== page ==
Identifying the role of intrinsic, ideological motivation in political behavior is confounded by agents' consequential aims and social concerns. Bursztyn, Callen, Ferman, Hasanain, and Yuchtman present an experimental methodology isolating Pakistani men's intrinsic motives for expressing anti-American ideology in a context with clearly-specified financial costs, but negligible other consequential or social considerations. Following a survey, the researchers offer the subjects a bonus payment. One-quarter of subjects forgo around one-fifth of a day's wage to avoid anonymously checking a box indicating gratitude toward the U.S. government, revealing anti-Americanism. The authors find that even extremists moderate their political expression when the financial cost is high and when anticipating public expression.
Daron Acemoglu, MIT and NBER; Georgy Egorov, Northwestern University and NBER; and Konstantin Sonin, Higher School of Economics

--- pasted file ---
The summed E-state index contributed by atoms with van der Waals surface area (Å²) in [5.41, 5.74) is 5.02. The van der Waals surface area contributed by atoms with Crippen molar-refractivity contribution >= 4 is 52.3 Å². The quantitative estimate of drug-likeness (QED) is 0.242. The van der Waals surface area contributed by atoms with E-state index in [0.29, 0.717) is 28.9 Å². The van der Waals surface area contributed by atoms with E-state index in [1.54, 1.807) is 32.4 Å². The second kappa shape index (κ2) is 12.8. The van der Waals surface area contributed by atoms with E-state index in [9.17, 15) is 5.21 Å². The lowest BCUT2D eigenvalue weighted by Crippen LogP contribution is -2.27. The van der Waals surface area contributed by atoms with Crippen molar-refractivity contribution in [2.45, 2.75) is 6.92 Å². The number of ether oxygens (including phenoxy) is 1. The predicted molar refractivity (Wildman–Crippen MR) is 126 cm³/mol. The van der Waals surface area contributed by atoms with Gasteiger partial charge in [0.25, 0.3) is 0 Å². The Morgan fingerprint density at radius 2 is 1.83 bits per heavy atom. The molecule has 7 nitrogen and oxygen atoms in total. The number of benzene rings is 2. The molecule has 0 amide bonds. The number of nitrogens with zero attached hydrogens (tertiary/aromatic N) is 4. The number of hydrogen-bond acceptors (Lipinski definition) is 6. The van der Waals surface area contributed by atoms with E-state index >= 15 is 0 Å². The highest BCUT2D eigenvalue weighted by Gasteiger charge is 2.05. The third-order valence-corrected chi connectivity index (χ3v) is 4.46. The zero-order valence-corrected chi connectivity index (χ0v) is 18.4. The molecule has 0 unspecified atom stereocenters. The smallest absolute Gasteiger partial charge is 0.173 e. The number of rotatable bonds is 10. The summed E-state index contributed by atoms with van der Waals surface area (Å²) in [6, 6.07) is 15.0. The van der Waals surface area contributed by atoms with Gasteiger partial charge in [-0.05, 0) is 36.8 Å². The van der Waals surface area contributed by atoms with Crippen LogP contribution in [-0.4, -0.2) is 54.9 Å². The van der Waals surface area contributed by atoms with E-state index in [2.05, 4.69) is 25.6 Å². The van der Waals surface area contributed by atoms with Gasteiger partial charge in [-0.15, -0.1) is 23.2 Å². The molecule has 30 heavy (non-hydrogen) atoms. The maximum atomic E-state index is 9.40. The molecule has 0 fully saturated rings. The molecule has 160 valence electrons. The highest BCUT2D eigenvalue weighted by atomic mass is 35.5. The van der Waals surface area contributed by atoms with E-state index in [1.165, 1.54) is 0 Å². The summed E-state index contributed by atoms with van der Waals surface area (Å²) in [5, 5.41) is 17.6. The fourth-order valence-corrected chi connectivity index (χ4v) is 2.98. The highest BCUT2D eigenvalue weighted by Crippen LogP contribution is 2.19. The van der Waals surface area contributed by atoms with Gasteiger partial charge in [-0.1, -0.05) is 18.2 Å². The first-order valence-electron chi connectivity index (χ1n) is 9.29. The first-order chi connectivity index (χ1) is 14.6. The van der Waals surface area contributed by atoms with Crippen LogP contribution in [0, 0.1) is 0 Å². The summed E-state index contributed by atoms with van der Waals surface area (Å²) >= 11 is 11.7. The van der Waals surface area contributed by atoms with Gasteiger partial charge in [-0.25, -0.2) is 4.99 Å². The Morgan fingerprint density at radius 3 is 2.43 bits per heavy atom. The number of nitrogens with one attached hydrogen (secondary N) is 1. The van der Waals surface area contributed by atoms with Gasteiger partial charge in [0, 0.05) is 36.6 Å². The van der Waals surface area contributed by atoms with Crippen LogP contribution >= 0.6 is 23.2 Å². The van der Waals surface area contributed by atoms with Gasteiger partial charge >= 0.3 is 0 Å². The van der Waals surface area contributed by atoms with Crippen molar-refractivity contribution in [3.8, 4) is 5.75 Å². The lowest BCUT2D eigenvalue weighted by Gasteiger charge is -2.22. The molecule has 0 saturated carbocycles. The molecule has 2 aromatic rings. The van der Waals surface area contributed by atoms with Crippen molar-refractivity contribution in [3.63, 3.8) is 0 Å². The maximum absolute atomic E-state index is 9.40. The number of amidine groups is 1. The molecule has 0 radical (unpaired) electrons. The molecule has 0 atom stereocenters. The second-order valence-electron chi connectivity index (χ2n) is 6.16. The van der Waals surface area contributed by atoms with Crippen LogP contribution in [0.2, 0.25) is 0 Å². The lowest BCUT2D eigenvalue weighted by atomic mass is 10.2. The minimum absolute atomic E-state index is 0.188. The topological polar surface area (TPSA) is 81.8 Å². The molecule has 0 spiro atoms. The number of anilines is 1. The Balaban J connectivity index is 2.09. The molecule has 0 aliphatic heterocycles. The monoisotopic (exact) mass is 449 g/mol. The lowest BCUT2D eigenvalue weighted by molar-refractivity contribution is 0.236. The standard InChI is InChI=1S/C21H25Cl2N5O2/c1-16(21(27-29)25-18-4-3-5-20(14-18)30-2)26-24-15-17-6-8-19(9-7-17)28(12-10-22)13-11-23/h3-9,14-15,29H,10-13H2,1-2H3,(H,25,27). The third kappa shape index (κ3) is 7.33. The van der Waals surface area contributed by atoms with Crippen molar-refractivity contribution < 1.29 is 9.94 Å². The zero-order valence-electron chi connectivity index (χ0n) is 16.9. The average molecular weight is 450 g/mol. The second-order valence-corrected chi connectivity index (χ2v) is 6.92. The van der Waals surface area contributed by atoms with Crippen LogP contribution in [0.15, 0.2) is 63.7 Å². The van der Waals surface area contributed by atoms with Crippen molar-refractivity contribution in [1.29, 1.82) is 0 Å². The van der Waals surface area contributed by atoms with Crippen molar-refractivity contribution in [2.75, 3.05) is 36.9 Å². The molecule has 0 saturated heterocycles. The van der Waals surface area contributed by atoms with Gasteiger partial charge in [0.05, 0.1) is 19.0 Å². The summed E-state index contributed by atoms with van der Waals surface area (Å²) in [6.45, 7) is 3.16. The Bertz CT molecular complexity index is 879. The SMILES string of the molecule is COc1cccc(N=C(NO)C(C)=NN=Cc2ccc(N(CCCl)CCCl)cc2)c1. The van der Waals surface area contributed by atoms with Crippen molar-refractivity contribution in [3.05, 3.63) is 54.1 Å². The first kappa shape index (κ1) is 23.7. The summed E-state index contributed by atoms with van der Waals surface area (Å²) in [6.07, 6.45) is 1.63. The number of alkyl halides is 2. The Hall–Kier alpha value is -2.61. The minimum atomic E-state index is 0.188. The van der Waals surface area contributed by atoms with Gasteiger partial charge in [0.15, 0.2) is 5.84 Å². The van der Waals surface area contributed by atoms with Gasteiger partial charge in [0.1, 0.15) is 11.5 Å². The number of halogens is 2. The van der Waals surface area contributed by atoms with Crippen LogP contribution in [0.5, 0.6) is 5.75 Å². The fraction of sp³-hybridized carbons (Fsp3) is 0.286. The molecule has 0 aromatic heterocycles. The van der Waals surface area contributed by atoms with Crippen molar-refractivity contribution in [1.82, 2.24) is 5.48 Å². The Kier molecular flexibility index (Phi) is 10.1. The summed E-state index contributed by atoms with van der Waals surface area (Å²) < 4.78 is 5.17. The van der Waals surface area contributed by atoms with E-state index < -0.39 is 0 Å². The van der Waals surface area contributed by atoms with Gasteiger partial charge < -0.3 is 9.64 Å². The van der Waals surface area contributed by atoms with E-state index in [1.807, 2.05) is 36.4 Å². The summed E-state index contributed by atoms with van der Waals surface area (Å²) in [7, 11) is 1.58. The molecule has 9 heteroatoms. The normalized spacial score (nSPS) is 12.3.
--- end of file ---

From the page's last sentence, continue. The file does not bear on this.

An influential thesis going back to de Tocqueville views social mobility as an important bulwark of democracy: when members of a social group expect to transition to some other social group in the near future, they should have less reason to exclude these other social groups from the political process. In this paper, Acemoglu, Egorov, and Sonin investigate this hypothesis using a dynamic model of political economy in the presence of social mobility. As well as formalizing this argument, their model demonstrates its limits, elucidating a robust theoretical force making democracy less stable in societies with high social mobility: when the median voter expects to move up (respectively down), she would prefer to give less voice to poorer (respectively richer) social groups. The researchers' theoretical analysis also shows that in the presence of social mobility, the political preferences of an individual depend on the potentially conflicting preferences of her "future selves," under certain conditions paving the way to multiple equilibria.